Accession Number : AD1047627


Title :   Disparities in Intratumoral Steroidogenesis


Descriptive Note : Technical Report,15 Jun 2012,30 Sep 2017


Corporate Author : Cedars-Sinai Medical Center Los Angeles United States


Personal Author(s) : Freedland, Stephen


Full Text : https://apps.dtic.mil/dtic/tr/fulltext/u2/1047627.pdf


Report Date : 01 Dec 2017


Pagination or Media Count : 9


Abstract : The goal of these studies is to identify a biological origin underlying the racial disparity in prostate cancer incidence and mortality and to determine whether we can modulate this disparity by therapeutically targeting elevated cholesterol. Prostate cancer disproportionately affects African American men; they are more than 1.5 times as likely then Caucasian men to develop prostate cancer and nearly 2.5 times as likely to die of prostate cancer. The reasons for this racial disparity in prostate cancer incidence and mortality are unknown but may stem from economic, social, psychological and biological origins. In the current proposal we hypothesize that one biological reason for the higher rates of prostate cancer incidence and mortality in African Americans is that the level of critical hormones that promote tumor growth (i.e. androgens e.g. testosterone) and the enzymes that form them are elevated in the prostate tumors of African American men. We further hypothesize that elevated cholesterol, which is an essential component of androgen formation, contributes to androgen formation in prostate tumors at a higher rate in African American vs. Caucasian men. In this proposal we will examine the prostates of men with prostate cancer (50 percent African American, 50 percent Caucasian) after surgery to remove the prostate and determine whether there is a difference in testosterone and related androgens, as well as the enzymes that create them in the prostates of African American vs. Caucasian men.The second aspect of this proposal is to determine whether we can reduce the levels of testosterone and related androgens and slow the growth of prostate tumors. We have developed animal models that permit us to determine the effects of elevated cholesterol on prostate tumor growth.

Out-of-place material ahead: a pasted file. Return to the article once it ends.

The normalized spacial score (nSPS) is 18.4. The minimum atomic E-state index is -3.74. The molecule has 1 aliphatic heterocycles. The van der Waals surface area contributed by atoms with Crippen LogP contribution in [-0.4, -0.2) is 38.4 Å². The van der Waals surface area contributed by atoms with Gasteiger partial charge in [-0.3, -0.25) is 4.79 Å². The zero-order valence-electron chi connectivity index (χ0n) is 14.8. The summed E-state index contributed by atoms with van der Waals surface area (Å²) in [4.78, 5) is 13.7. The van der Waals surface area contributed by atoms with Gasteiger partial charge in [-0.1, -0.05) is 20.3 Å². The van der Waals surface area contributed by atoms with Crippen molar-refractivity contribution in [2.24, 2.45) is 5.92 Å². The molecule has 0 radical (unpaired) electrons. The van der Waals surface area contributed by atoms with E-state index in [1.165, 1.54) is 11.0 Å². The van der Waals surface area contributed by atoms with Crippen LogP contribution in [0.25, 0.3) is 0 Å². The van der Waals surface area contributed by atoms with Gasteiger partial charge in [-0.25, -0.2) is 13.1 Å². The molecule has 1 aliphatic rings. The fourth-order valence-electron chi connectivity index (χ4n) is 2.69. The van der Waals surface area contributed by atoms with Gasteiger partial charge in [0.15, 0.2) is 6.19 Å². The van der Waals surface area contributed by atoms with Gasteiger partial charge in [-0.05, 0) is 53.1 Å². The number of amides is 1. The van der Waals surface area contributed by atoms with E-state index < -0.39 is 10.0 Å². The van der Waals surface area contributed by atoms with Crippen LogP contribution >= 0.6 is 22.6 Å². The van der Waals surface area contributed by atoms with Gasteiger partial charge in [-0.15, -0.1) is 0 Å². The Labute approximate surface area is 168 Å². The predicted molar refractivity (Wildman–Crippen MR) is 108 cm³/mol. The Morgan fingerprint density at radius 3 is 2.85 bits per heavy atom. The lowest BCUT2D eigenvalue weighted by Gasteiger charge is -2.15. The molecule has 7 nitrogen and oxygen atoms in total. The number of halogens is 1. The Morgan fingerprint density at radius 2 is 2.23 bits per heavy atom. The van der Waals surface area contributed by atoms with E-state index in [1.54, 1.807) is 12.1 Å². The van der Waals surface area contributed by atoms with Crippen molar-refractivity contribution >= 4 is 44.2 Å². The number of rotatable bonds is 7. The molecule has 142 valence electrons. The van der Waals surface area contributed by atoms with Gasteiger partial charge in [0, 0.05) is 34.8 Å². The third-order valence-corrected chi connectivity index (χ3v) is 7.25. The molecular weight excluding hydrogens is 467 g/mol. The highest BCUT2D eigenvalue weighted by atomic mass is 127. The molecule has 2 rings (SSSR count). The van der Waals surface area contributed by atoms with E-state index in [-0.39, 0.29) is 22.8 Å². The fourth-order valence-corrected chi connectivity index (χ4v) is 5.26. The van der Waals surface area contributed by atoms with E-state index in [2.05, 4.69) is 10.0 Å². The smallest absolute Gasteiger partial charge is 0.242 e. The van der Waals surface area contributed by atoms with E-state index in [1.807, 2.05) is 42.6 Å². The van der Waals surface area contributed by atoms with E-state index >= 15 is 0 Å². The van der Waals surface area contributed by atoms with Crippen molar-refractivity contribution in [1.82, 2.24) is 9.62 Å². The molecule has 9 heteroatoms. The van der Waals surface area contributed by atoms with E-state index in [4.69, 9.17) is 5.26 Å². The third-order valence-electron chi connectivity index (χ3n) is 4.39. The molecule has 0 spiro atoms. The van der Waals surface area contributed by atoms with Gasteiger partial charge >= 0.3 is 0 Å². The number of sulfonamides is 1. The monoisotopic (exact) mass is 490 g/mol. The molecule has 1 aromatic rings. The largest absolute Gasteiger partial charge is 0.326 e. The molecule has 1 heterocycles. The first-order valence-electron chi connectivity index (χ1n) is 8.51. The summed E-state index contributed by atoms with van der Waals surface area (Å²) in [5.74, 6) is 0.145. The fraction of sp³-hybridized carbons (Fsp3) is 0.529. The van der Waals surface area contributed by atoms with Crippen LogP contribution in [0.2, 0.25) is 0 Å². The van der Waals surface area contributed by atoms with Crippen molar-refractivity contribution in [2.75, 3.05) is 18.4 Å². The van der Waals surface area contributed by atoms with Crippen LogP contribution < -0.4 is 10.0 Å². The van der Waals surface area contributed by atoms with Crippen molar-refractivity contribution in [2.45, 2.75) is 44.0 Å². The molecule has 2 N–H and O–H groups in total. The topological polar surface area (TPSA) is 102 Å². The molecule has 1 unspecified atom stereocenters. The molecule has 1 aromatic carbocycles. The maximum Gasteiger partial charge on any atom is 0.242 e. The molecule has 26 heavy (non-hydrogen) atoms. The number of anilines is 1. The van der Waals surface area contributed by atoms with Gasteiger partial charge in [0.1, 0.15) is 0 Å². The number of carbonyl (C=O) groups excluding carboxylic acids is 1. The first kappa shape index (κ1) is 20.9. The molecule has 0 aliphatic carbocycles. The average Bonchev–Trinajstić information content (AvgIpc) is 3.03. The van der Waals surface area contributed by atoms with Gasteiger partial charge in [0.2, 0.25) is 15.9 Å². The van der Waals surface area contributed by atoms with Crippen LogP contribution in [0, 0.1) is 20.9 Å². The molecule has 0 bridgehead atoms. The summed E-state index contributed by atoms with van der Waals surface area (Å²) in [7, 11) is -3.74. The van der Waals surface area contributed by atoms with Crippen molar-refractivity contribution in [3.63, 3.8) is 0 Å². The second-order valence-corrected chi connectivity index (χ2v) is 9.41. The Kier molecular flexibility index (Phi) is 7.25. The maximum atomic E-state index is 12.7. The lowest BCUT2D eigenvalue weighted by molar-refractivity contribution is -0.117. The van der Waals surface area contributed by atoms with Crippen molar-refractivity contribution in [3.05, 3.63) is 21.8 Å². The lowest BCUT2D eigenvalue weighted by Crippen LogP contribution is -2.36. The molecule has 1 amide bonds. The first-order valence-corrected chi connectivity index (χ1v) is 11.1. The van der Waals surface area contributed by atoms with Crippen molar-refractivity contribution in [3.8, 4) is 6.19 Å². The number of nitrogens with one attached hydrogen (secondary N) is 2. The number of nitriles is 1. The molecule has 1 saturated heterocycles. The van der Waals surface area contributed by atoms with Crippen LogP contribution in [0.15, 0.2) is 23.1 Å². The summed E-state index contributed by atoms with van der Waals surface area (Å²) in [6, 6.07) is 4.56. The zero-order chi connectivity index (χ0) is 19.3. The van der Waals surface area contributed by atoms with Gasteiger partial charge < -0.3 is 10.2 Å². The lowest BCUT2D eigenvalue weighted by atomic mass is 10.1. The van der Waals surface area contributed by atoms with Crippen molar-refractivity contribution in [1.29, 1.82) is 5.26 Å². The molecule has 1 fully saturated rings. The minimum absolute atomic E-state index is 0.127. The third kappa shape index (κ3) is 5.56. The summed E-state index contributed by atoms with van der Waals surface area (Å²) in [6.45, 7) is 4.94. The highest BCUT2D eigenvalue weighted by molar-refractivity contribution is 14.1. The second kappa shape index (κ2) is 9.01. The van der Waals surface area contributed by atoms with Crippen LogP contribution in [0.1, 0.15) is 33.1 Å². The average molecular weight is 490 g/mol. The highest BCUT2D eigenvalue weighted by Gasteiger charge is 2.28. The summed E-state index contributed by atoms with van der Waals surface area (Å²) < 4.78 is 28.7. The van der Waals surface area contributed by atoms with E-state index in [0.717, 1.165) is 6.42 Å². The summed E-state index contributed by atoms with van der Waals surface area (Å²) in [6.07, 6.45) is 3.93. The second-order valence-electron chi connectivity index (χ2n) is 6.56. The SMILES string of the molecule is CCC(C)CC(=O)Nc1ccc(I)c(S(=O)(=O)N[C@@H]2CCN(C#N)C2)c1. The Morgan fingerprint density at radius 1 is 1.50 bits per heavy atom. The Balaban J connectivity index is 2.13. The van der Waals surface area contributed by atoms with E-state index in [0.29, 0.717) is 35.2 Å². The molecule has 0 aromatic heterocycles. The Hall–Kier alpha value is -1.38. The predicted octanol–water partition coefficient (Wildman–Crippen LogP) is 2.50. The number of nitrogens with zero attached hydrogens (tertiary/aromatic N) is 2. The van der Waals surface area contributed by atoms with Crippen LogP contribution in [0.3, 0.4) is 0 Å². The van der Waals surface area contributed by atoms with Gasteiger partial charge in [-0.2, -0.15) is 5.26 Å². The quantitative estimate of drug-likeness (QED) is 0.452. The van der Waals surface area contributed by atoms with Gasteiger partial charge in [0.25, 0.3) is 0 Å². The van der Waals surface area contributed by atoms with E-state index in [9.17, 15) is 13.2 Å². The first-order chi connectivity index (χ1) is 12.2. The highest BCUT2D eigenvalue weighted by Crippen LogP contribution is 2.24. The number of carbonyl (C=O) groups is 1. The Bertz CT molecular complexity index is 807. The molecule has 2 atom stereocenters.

Descriptors :   PROSTATE CANCER , Cholesterol , Androgens , GENE EXPRESSION


Subject Categories : Medicine and Medical Research


Distribution Statement : APPROVED FOR PUBLIC RELEASE